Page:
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Latest Click chemistry Stories

2013-07-22 20:44:49

Thiols are sulfur-containing molecules found in most proteins of the human body. Characterized by their 'garlicky' smell, they also give coffee, sweat and the spray of skunks their unique odor. Because they are so widespread in biology, medicine and materials science, thiols are ideal targets for connecting molecules like drugs or polymers together, except that they must first be fitted with a chemical group that acts like an adaptor to other molecules. One of the most potentially useful of...

2011-07-18 15:52:59

Scientists with Berkeley Lab and Einstein College of Medicine Extend Conventional Click Chemistry to Living Cells Biomolecular imaging can reveal a great deal of information about the inner workings of cells and one of the most attractive targets for imaging are glycans "“ sugars that are ubiquitous to living organisms and abundant on cell surfaces. Imaging a glycan requires that it be tagged or labeled. One of the best techniques for doing this is a technique called click chemistry....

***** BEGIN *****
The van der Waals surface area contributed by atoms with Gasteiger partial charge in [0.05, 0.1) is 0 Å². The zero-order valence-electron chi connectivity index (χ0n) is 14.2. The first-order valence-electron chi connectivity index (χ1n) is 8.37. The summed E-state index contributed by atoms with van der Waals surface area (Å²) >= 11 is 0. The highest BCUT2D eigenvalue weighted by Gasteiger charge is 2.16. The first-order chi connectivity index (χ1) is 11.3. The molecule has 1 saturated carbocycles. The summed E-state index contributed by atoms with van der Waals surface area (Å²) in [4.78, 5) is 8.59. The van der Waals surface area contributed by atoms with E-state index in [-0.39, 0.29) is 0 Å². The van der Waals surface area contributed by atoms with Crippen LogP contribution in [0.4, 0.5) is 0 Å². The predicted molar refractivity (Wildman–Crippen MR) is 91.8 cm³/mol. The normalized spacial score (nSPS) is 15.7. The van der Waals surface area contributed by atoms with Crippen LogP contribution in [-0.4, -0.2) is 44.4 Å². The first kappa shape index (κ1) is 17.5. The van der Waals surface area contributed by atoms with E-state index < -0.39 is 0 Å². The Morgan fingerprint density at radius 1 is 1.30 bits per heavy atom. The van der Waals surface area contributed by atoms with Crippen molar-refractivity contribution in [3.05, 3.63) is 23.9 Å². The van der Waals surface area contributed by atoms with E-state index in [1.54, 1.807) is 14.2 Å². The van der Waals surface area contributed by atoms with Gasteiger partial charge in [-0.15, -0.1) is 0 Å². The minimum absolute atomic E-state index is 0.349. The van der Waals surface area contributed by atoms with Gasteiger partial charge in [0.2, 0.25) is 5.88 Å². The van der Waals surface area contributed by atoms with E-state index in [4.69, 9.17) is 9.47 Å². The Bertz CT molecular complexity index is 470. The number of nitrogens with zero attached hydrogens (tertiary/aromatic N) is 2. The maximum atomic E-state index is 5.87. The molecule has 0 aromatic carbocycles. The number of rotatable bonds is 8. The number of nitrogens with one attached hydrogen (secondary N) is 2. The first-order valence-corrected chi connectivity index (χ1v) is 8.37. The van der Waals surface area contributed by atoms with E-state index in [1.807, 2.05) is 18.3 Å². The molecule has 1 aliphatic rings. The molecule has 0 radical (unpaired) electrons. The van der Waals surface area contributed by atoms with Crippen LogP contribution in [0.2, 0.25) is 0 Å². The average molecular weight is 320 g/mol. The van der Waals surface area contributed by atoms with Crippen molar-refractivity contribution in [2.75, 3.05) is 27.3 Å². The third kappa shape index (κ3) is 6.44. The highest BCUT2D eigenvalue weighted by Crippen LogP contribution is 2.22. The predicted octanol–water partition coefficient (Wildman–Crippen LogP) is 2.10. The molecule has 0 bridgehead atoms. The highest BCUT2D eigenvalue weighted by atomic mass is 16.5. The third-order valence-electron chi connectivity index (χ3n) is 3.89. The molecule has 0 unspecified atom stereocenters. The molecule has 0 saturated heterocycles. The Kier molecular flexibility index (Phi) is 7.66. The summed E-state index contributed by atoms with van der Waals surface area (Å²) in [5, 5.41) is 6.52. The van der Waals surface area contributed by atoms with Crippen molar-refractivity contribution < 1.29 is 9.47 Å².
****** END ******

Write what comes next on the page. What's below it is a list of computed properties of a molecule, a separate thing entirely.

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2010-01-20 08:56:48

For the first time, the widely used molecular synthesis technique known as click chemistry has been safely applied to a living organism. Researchers with Lawrence Berkeley National Laboratory (Berkeley Lab) and the University of California (UC) Berkeley have crafted a unique copper-free version of click chemistry to create biomolecular probes for in vivo studies of live mice. Conventional click chemistry reactions require a copper catalyst that is toxic to cells and organisms. "We developed a...


Word of the Day
sough
  • A murmuring sound; a rushing or whistling sound, like that of the wind; a deep sigh.
  • A gentle breeze; a waft; a breath.
  • Any rumor that engages general attention.
  • A cant or whining mode of speaking, especially in preaching or praying; the chant or recitative characteristic of the old Presbyterians in Scotland.
  • To make a rushing, whistling, or sighing sound; emit a hollow murmur; murmur or sigh like the wind.
  • To breathe in or as in sleep.
  • To utter in a whining or monotonous tone.
According to the OED, from the 16th century, this word is 'almost exclusively Scots and northern dialect until adopted in general literary use in the 19th.'
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